Use this restaurant for celebrations with your dearest friends, tender dates with loved ones, and whenever your most restaurant-obsessed family member is in town, the one who you’re desperate to impress even though, as your therapist always reminds you, you technically “don’t need their approval.” And while you could always compare Damian to Pujol, Cosme, Alta, Bestia, or some mix of the four, why would you? Damian can hold its own.

Food Rundown

Jakob Layman
Guacamole

We don’t always recommend ordering guacamole at the restaurant (especially when it costs $18 and we’re perfectly fine smashing our own avocados at home, thank you very much), but this is no ordinary guacamole. It’s large enough to count as an entrée, a softball-sized mound of creamy avocados, sliced jalapeños, a heap of cilantro, and enough lime to make your hands smell like a mojito, plus a seemingly unlimited tostada basket. Warning: Do. Not. Fill. Up. On. Tostadas.

Ceviche

The fish changes depending on the season (we most recently had rockfish, or striped bass) and floats in bright, bouncy sauce made from yuzu and olive oil. The tart Japanese citrus slices straight through the richness of the fish and mingles with the tiny sungold tomatoes in a way that makes us do a little jig in our chair.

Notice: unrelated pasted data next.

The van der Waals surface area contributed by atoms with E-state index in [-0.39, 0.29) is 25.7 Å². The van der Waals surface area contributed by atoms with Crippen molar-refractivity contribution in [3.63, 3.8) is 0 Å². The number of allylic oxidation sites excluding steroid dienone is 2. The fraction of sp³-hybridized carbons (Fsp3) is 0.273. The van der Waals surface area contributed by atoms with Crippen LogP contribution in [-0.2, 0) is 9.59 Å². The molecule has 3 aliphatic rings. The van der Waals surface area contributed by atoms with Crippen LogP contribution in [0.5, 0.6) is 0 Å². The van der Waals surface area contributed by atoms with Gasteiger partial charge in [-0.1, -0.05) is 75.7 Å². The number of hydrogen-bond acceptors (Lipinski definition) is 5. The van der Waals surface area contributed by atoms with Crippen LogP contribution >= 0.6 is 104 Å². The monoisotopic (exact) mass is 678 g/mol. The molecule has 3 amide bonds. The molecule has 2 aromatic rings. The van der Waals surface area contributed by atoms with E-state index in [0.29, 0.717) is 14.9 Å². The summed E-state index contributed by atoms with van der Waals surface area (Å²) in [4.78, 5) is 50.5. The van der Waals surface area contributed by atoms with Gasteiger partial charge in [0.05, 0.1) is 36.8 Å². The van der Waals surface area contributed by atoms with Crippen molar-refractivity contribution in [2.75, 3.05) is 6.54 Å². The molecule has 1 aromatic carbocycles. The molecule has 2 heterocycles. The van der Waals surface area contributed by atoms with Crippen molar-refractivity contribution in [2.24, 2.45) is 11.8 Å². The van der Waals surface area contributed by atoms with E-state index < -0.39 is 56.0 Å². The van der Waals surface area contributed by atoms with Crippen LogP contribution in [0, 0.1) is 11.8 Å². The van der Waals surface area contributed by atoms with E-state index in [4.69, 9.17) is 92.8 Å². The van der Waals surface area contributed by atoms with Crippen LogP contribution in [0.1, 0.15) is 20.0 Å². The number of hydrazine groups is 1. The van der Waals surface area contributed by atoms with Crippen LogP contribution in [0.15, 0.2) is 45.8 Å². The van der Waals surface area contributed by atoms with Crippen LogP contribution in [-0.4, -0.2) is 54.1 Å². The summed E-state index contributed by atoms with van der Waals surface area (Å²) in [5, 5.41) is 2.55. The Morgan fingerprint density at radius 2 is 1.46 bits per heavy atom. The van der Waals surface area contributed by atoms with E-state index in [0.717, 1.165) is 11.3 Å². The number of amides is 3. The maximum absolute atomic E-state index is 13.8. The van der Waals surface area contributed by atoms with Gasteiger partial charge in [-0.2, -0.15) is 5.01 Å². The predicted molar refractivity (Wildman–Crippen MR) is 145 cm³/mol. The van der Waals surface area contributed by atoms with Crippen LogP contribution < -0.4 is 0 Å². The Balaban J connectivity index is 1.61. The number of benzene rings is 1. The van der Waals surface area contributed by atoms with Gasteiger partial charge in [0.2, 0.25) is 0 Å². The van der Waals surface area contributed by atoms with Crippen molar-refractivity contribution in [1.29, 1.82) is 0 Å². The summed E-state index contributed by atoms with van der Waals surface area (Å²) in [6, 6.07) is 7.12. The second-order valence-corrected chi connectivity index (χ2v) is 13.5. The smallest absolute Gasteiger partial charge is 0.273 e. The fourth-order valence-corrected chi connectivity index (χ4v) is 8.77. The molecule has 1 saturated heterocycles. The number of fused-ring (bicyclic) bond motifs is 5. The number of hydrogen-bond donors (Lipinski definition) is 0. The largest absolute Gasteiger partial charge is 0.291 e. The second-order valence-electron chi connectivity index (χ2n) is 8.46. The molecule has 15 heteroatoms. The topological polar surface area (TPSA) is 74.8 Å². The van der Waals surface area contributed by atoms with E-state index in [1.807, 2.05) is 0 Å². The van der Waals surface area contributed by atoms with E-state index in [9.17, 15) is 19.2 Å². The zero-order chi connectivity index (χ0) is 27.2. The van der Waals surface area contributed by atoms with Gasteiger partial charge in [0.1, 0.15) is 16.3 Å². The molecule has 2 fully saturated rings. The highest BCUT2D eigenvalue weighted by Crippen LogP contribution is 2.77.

Jakob Layman
Uni Tostada

On paper, the uni tostada’s ingredients might not register - “Caesar salad? Sea urchin? And parmesan cheese? What is this, a Sweetgreen order gone haywire?” - but somehow, it works really, really well. The salad functions more as a garnish, a medley of shredded lettuce that comes in three distinct colors that melds with the parmesan and uni’s nuttiness quite nicely.

Jakob Layman
Quesadilla Suiza

It’s a quesadilla, but make it Swiss. Molten gruyère is pressed down flat between two crispy tortillas then drowned in a pile of morel mushrooms and truffle shavings that, when inspected at the right angle, kind of looks like the wig Sarah Paulson wore on The People v. O.J. Simpson. Order this quesadilla.

Jakob Layman
Pescado A La Brasa

When this dish was dropped at the table, we half-wished we had a drone overhead to film the interaction. Is this what it feels like to be kissed by an angel? Two or three people will descend, quietly depositing earth-toned bowls filled with mole, salsa cruda, and pale green chayote. Then, the heavens part - alas! It’s the barbecued fish, roasted over the embers of the grill, unbelievably meaty and… wait, are you crying? Luckily, there are plenty of pillowy tortillas to dry those tears on.

Drinks

The items on Damian’s drinks menu are just as creative and delicious as the ones consumed with a fork. Tequila is infused with dill and absinthe in “The DTLA.” In the kimchi martini, fermented cabbage is mixed and strained alongside gin, distilled habanero peppers, and a bit of sherry to create flavors that are spicy and mouth-tingling, yet strangely familiar. For those not in the mood for liquor, Damian also offers a wonderful - and equally complex - list of non-alcoholic cocktails, like the carrot-tinged pine nut and the upgraded horchata, made with toasted amaranth.